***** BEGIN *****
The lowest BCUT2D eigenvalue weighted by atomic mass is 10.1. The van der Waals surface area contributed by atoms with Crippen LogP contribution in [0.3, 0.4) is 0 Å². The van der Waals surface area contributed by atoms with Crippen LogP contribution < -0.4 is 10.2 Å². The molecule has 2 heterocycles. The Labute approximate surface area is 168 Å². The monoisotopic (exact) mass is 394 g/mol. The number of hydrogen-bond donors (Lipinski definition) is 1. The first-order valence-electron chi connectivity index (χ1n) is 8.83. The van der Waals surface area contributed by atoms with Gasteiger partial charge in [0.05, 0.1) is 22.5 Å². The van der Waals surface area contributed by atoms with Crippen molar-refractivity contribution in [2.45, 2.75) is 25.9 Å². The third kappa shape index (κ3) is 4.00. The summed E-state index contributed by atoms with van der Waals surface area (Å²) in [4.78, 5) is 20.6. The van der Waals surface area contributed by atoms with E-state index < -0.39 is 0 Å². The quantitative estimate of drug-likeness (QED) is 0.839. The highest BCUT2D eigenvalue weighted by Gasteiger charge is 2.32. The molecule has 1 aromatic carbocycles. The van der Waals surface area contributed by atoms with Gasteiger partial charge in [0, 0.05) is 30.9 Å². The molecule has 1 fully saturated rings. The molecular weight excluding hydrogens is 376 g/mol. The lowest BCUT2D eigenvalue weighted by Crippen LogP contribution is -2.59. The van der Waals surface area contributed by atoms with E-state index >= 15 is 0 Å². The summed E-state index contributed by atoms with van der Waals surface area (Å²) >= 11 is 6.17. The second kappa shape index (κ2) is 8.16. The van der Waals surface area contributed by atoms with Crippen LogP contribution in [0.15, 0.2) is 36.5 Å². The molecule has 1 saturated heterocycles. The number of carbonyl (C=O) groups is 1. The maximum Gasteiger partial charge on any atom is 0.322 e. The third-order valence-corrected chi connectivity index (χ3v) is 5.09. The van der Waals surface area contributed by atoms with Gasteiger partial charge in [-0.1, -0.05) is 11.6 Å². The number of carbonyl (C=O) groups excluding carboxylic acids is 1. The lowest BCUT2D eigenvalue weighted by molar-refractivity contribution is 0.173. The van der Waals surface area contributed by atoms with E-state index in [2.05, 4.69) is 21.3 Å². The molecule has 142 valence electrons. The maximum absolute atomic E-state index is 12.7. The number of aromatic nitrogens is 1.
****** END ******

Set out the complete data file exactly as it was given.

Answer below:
The lowest BCUT2D eigenvalue weighted by atomic mass is 10.1. The van der Waals surface area contributed by atoms with Crippen LogP contribution in [0.3, 0.4) is 0 Å². The van der Waals surface area contributed by atoms with Crippen LogP contribution < -0.4 is 10.2 Å². The molecule has 2 heterocycles. The Labute approximate surface area is 168 Å². The monoisotopic (exact) mass is 394 g/mol. The number of hydrogen-bond donors (Lipinski definition) is 1. The first-order valence-electron chi connectivity index (χ1n) is 8.83. The van der Waals surface area contributed by atoms with Gasteiger partial charge in [0.05, 0.1) is 22.5 Å². The van der Waals surface area contributed by atoms with Crippen molar-refractivity contribution in [2.45, 2.75) is 25.9 Å². The third kappa shape index (κ3) is 4.00. The summed E-state index contributed by atoms with van der Waals surface area (Å²) in [4.78, 5) is 20.6. The van der Waals surface area contributed by atoms with E-state index < -0.39 is 0 Å². The quantitative estimate of drug-likeness (QED) is 0.839. The highest BCUT2D eigenvalue weighted by Gasteiger charge is 2.32. The molecule has 1 aromatic carbocycles. The van der Waals surface area contributed by atoms with Gasteiger partial charge in [0, 0.05) is 30.9 Å². The molecule has 1 fully saturated rings. The molecular weight excluding hydrogens is 376 g/mol. The lowest BCUT2D eigenvalue weighted by Crippen LogP contribution is -2.59. The van der Waals surface area contributed by atoms with E-state index >= 15 is 0 Å². The summed E-state index contributed by atoms with van der Waals surface area (Å²) >= 11 is 6.17. The second kappa shape index (κ2) is 8.16. The van der Waals surface area contributed by atoms with Crippen LogP contribution in [0.15, 0.2) is 36.5 Å². The molecule has 1 saturated heterocycles. The number of carbonyl (C=O) groups is 1. The maximum Gasteiger partial charge on any atom is 0.322 e. The third-order valence-corrected chi connectivity index (χ3v) is 5.09. The van der Waals surface area contributed by atoms with Gasteiger partial charge in [-0.1, -0.05) is 11.6 Å². The number of carbonyl (C=O) groups excluding carboxylic acids is 1. The lowest BCUT2D eigenvalue weighted by molar-refractivity contribution is 0.173. The van der Waals surface area contributed by atoms with E-state index in [2.05, 4.69) is 21.3 Å². The molecule has 142 valence electrons. The maximum absolute atomic E-state index is 12.7. The number of aromatic nitrogens is 1.